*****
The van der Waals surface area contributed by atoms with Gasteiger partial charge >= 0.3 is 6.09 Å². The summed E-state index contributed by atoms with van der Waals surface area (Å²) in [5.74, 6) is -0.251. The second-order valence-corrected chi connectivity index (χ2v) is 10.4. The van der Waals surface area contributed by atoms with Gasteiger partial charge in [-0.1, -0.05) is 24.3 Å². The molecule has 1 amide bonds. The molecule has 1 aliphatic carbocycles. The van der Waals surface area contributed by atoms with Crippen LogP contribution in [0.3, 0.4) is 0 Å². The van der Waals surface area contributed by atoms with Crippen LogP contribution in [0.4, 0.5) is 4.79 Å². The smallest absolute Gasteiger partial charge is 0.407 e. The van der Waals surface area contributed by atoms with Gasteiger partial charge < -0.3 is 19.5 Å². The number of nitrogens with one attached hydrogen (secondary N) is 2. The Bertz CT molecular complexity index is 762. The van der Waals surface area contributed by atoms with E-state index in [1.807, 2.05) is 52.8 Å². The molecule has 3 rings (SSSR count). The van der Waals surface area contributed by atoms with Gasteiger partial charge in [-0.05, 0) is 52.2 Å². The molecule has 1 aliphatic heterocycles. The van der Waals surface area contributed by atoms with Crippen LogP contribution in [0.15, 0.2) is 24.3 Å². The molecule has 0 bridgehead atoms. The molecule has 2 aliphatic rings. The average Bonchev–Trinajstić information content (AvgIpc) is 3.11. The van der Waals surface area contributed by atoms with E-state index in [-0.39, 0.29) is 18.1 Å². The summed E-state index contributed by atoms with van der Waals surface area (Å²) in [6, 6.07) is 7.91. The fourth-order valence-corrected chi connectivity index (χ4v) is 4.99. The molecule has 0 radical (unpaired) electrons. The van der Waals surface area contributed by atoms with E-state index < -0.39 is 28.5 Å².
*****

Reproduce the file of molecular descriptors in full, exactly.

The van der Waals surface area contributed by atoms with Gasteiger partial charge >= 0.3 is 6.09 Å². The summed E-state index contributed by atoms with van der Waals surface area (Å²) in [5.74, 6) is -0.251. The second-order valence-corrected chi connectivity index (χ2v) is 10.4. The van der Waals surface area contributed by atoms with Gasteiger partial charge in [-0.1, -0.05) is 24.3 Å². The molecule has 1 amide bonds. The molecule has 1 aliphatic carbocycles. The van der Waals surface area contributed by atoms with Crippen LogP contribution in [0.3, 0.4) is 0 Å². The van der Waals surface area contributed by atoms with Crippen LogP contribution in [0.4, 0.5) is 4.79 Å². The smallest absolute Gasteiger partial charge is 0.407 e. The van der Waals surface area contributed by atoms with Gasteiger partial charge < -0.3 is 19.5 Å². The number of nitrogens with one attached hydrogen (secondary N) is 2. The Bertz CT molecular complexity index is 762. The van der Waals surface area contributed by atoms with E-state index in [1.807, 2.05) is 52.8 Å². The molecule has 3 rings (SSSR count). The van der Waals surface area contributed by atoms with Gasteiger partial charge in [-0.05, 0) is 52.2 Å². The molecule has 1 aliphatic heterocycles. The van der Waals surface area contributed by atoms with Crippen LogP contribution in [0.15, 0.2) is 24.3 Å². The molecule has 0 bridgehead atoms. The molecule has 2 aliphatic rings. The average Bonchev–Trinajstić information content (AvgIpc) is 3.11. The van der Waals surface area contributed by atoms with E-state index in [-0.39, 0.29) is 18.1 Å². The summed E-state index contributed by atoms with van der Waals surface area (Å²) in [6, 6.07) is 7.91. The fourth-order valence-corrected chi connectivity index (χ4v) is 4.99. The molecule has 0 radical (unpaired) electrons. The van der Waals surface area contributed by atoms with E-state index < -0.39 is 28.5 Å².